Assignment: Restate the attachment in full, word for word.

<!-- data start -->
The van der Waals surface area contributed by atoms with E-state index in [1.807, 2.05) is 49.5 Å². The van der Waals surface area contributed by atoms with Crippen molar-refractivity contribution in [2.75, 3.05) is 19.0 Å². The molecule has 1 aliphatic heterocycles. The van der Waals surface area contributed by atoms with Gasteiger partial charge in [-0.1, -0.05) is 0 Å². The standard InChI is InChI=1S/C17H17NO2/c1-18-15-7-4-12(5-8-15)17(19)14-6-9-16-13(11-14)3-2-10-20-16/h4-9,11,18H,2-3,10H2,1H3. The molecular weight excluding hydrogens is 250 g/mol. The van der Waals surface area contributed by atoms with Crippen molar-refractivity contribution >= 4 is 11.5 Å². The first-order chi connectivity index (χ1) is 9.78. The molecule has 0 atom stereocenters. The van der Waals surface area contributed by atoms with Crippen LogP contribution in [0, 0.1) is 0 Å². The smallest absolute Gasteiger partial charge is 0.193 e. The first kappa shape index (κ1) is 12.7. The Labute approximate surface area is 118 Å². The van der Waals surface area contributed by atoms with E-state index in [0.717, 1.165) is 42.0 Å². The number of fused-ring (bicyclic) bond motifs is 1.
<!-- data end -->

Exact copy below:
The van der Waals surface area contributed by atoms with E-state index in [1.807, 2.05) is 49.5 Å². The van der Waals surface area contributed by atoms with Crippen molar-refractivity contribution in [2.75, 3.05) is 19.0 Å². The molecule has 1 aliphatic heterocycles. The van der Waals surface area contributed by atoms with Gasteiger partial charge in [-0.1, -0.05) is 0 Å². The standard InChI is InChI=1S/C17H17NO2/c1-18-15-7-4-12(5-8-15)17(19)14-6-9-16-13(11-14)3-2-10-20-16/h4-9,11,18H,2-3,10H2,1H3. The molecular weight excluding hydrogens is 250 g/mol. The van der Waals surface area contributed by atoms with Crippen molar-refractivity contribution >= 4 is 11.5 Å². The first-order chi connectivity index (χ1) is 9.78. The molecule has 0 atom stereocenters. The van der Waals surface area contributed by atoms with Crippen LogP contribution in [0, 0.1) is 0 Å². The smallest absolute Gasteiger partial charge is 0.193 e. The first kappa shape index (κ1) is 12.7. The Labute approximate surface area is 118 Å². The van der Waals surface area contributed by atoms with E-state index in [0.717, 1.165) is 42.0 Å². The number of fused-ring (bicyclic) bond motifs is 1.